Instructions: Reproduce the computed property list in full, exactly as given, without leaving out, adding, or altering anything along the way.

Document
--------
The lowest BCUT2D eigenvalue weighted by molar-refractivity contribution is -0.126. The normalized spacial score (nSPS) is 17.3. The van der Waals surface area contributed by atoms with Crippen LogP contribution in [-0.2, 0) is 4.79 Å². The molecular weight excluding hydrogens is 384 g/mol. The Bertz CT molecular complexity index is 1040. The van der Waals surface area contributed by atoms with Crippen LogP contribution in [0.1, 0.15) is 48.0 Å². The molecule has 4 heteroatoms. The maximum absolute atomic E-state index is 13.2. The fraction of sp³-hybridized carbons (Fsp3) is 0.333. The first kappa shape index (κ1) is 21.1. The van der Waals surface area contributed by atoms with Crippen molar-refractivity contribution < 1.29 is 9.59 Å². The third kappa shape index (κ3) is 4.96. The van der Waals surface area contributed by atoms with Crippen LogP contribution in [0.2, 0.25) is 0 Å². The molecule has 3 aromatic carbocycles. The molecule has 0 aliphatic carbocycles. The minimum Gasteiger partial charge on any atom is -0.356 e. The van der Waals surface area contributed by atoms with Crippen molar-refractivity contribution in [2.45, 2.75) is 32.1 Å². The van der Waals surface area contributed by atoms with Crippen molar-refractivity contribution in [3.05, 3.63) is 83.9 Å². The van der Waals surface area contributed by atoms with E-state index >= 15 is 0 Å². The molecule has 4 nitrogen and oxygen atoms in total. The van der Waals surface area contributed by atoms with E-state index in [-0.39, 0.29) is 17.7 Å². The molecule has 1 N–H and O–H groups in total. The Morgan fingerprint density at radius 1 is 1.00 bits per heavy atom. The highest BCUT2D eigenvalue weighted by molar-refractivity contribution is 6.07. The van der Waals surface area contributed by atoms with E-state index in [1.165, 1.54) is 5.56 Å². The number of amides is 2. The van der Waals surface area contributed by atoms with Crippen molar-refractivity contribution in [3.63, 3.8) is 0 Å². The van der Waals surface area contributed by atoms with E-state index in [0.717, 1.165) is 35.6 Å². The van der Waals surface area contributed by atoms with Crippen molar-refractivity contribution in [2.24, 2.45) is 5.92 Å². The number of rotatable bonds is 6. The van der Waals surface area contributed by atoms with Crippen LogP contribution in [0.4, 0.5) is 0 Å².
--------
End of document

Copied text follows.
The lowest BCUT2D eigenvalue weighted by molar-refractivity contribution is -0.126. The normalized spacial score (nSPS) is 17.3. The van der Waals surface area contributed by atoms with Crippen LogP contribution in [-0.2, 0) is 4.79 Å². The molecular weight excluding hydrogens is 384 g/mol. The Bertz CT molecular complexity index is 1040. The van der Waals surface area contributed by atoms with Crippen LogP contribution in [0.1, 0.15) is 48.0 Å². The molecule has 4 heteroatoms. The maximum absolute atomic E-state index is 13.2. The fraction of sp³-hybridized carbons (Fsp3) is 0.333. The first kappa shape index (κ1) is 21.1. The van der Waals surface area contributed by atoms with Crippen molar-refractivity contribution < 1.29 is 9.59 Å². The third kappa shape index (κ3) is 4.96. The van der Waals surface area contributed by atoms with Crippen LogP contribution in [0.2, 0.25) is 0 Å². The molecule has 3 aromatic carbocycles. The molecule has 0 aliphatic carbocycles. The minimum Gasteiger partial charge on any atom is -0.356 e. The van der Waals surface area contributed by atoms with Crippen molar-refractivity contribution in [2.45, 2.75) is 32.1 Å². The van der Waals surface area contributed by atoms with Crippen molar-refractivity contribution in [3.05, 3.63) is 83.9 Å². The van der Waals surface area contributed by atoms with E-state index >= 15 is 0 Å². The molecule has 4 nitrogen and oxygen atoms in total. The van der Waals surface area contributed by atoms with E-state index in [-0.39, 0.29) is 17.7 Å². The molecule has 1 N–H and O–H groups in total. The Morgan fingerprint density at radius 1 is 1.00 bits per heavy atom. The highest BCUT2D eigenvalue weighted by molar-refractivity contribution is 6.07. The van der Waals surface area contributed by atoms with E-state index in [1.165, 1.54) is 5.56 Å². The number of amides is 2. The van der Waals surface area contributed by atoms with Crippen molar-refractivity contribution in [3.63, 3.8) is 0 Å². The van der Waals surface area contributed by atoms with E-state index in [0.717, 1.165) is 35.6 Å². The van der Waals surface area contributed by atoms with Crippen molar-refractivity contribution in [2.24, 2.45) is 5.92 Å². The number of rotatable bonds is 6. The van der Waals surface area contributed by atoms with Crippen LogP contribution in [0.4, 0.5) is 0 Å².